A van I hear you say? Yes, a van! I know it’s all a bit weird and I haven’t been in a van for years let alone driven one, so it’s going to be a little different. I should just point out here what might be obvious, but just in case it isn’t – it is an Electric Van, which thinking about it is probably obvious, otherwise I wouldn’t be writing about it!!
My sidekick is going to do that whole technical thingy and write up of the Nissan e-NV200 Electric Van while I do the rest.
So why and how did we end up testing out the Nissan e-NV200 Electric Van?
Well, it all started because we were going to be in the UK and spending three weeks there visiting family and helping my mum with her house move. We had been looking at the possibility of borrowing a camper van conversion but unfortunately that didn’t work out. Although, that would have been useful to stay in while the house move was going on. However, Nissan offered to lend us their e-NV200 Electric Van for a week and let us use it to help with the house move.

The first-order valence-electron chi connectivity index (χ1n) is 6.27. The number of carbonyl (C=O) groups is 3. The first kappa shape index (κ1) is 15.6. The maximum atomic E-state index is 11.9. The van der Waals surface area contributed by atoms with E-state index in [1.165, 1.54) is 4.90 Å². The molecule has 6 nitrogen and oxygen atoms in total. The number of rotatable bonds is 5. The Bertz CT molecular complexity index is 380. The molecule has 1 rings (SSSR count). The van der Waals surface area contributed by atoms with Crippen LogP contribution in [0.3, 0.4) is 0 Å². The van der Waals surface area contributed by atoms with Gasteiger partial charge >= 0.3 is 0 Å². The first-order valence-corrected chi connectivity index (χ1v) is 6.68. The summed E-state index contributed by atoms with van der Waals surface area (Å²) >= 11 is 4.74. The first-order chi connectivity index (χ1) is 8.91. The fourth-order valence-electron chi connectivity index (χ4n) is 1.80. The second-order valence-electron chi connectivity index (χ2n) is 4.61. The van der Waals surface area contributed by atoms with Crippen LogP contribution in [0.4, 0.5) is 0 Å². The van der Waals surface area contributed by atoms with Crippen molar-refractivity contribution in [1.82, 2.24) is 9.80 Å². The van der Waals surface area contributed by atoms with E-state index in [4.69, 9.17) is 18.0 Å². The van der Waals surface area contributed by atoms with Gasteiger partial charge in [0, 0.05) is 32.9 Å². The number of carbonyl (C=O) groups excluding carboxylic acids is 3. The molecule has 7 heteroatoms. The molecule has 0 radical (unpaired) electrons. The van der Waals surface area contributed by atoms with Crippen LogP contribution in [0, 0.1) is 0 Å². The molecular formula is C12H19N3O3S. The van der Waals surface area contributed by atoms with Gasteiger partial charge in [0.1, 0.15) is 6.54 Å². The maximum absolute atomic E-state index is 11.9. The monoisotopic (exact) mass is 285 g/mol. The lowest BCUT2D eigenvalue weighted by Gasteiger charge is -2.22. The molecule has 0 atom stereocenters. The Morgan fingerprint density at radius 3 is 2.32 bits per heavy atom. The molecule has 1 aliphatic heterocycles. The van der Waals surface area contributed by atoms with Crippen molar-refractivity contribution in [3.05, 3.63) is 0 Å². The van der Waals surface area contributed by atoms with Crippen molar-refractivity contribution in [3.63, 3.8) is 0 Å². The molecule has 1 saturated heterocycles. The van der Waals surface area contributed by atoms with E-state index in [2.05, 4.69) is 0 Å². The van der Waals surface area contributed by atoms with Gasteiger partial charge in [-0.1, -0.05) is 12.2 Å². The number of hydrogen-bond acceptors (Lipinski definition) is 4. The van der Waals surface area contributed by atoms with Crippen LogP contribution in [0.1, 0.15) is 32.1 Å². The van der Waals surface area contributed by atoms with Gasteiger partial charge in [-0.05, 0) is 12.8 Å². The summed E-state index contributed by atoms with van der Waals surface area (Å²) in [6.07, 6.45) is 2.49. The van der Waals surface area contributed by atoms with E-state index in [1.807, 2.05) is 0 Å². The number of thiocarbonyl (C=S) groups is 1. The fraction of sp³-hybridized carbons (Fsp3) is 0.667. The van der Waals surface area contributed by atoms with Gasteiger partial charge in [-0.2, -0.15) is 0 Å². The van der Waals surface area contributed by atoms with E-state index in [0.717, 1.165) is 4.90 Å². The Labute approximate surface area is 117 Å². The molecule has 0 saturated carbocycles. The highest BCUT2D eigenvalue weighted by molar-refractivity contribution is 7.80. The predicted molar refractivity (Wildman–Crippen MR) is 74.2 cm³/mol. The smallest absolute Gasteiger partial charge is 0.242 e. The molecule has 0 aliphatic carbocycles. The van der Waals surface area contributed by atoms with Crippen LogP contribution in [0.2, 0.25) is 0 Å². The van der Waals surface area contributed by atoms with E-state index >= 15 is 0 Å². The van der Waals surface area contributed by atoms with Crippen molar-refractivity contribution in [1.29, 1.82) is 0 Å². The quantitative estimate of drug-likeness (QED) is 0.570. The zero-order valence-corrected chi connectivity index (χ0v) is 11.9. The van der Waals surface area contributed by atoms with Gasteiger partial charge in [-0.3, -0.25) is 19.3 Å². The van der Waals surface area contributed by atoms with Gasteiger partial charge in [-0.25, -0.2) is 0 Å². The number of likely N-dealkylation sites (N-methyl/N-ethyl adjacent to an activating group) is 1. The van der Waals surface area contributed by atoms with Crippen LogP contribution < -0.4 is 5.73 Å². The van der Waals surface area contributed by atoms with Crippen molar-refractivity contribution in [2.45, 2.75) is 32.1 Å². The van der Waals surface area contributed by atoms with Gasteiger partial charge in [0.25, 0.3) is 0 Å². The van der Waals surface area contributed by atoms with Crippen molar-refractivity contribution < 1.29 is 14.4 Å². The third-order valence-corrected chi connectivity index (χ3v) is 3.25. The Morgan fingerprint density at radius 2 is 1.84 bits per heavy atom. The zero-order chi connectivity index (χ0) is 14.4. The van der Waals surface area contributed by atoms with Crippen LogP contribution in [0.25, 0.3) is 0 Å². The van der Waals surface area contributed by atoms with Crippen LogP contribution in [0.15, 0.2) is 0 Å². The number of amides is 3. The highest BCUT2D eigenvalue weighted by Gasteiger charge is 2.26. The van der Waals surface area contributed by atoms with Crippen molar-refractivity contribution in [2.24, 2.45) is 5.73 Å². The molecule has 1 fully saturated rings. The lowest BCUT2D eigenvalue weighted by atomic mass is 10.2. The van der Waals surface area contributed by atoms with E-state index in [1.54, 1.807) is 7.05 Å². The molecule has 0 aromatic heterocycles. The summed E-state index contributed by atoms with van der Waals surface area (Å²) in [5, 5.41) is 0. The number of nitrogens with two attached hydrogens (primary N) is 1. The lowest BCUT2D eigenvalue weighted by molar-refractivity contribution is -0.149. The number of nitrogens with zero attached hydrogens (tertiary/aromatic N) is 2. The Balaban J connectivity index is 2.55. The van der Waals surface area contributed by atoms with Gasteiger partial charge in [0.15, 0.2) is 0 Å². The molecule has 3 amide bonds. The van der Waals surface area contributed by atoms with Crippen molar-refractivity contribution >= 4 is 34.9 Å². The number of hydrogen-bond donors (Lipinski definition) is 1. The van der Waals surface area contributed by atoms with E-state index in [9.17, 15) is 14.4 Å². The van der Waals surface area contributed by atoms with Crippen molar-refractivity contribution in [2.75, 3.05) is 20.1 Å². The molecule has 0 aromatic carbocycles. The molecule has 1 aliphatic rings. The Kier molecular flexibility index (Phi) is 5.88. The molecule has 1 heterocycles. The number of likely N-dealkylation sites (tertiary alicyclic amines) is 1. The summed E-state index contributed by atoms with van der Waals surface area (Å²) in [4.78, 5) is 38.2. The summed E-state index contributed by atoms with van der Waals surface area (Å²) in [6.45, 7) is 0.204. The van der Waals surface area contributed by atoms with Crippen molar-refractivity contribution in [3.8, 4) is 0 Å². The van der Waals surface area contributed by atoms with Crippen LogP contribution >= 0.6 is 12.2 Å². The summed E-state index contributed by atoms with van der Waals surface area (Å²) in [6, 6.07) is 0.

Now, bear in mind that for two weeks of being in the UK we had, as always, been driving my mum’s Fiat Panda. And as always, thank you mum for letting us borrow your car. But when you are used to driving pure electric with all its quiet smoothness, getting into a Fiat Panda that’s rather herky, jerky is not much fun. You get to the point where you would happily accept the wub, wub noise of the tyres on the BMW i3 and consider that to be quiet! Oh dear! So, even the idea of an Electric Van was rather appealing, even though it was a van. What would it be like I wondered.